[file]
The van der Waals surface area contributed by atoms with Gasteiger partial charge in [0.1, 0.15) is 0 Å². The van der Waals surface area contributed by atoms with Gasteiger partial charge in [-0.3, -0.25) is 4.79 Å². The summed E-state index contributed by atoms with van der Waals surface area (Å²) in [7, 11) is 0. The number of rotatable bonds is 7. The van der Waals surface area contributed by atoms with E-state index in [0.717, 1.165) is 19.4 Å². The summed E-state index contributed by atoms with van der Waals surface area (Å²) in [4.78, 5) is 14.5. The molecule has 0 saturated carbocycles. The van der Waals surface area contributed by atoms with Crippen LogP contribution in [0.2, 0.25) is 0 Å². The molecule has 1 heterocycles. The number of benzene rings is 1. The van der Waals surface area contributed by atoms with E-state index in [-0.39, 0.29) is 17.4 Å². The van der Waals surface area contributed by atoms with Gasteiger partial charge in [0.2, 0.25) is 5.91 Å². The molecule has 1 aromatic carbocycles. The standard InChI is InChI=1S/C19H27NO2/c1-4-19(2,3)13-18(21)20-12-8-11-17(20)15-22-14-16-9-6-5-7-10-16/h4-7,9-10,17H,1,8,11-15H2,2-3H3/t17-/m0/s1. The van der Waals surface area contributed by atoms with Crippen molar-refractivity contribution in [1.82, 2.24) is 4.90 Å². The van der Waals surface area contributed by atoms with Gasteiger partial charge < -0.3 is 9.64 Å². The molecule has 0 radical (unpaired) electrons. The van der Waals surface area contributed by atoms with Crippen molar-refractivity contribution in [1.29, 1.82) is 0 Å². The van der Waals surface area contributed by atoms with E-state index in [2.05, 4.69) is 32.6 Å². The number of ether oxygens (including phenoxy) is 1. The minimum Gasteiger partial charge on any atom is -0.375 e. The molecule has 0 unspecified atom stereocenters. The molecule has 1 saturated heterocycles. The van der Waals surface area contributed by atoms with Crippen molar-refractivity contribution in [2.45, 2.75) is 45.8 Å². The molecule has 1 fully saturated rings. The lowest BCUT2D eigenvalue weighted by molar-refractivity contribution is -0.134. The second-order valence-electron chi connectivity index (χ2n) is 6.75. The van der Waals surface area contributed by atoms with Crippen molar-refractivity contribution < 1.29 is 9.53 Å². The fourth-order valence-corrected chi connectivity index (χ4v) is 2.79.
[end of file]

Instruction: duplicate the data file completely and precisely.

The van der Waals surface area contributed by atoms with Gasteiger partial charge in [0.1, 0.15) is 0 Å². The van der Waals surface area contributed by atoms with Gasteiger partial charge in [-0.3, -0.25) is 4.79 Å². The summed E-state index contributed by atoms with van der Waals surface area (Å²) in [7, 11) is 0. The number of rotatable bonds is 7. The van der Waals surface area contributed by atoms with E-state index in [0.717, 1.165) is 19.4 Å². The summed E-state index contributed by atoms with van der Waals surface area (Å²) in [4.78, 5) is 14.5. The molecule has 0 saturated carbocycles. The van der Waals surface area contributed by atoms with Crippen LogP contribution in [0.2, 0.25) is 0 Å². The molecule has 1 heterocycles. The number of benzene rings is 1. The van der Waals surface area contributed by atoms with E-state index in [-0.39, 0.29) is 17.4 Å². The van der Waals surface area contributed by atoms with Gasteiger partial charge in [0.2, 0.25) is 5.91 Å². The molecule has 1 aromatic carbocycles. The standard InChI is InChI=1S/C19H27NO2/c1-4-19(2,3)13-18(21)20-12-8-11-17(20)15-22-14-16-9-6-5-7-10-16/h4-7,9-10,17H,1,8,11-15H2,2-3H3/t17-/m0/s1. The van der Waals surface area contributed by atoms with Crippen molar-refractivity contribution in [1.82, 2.24) is 4.90 Å². The van der Waals surface area contributed by atoms with Gasteiger partial charge < -0.3 is 9.64 Å². The molecule has 0 radical (unpaired) electrons. The van der Waals surface area contributed by atoms with Crippen molar-refractivity contribution in [1.29, 1.82) is 0 Å². The van der Waals surface area contributed by atoms with E-state index in [2.05, 4.69) is 32.6 Å². The number of ether oxygens (including phenoxy) is 1. The minimum Gasteiger partial charge on any atom is -0.375 e. The molecule has 0 unspecified atom stereocenters. The molecule has 1 saturated heterocycles. The van der Waals surface area contributed by atoms with Crippen molar-refractivity contribution in [2.45, 2.75) is 45.8 Å². The molecule has 1 fully saturated rings. The lowest BCUT2D eigenvalue weighted by molar-refractivity contribution is -0.134. The second-order valence-electron chi connectivity index (χ2n) is 6.75. The van der Waals surface area contributed by atoms with Crippen molar-refractivity contribution < 1.29 is 9.53 Å². The fourth-order valence-corrected chi connectivity index (χ4v) is 2.79.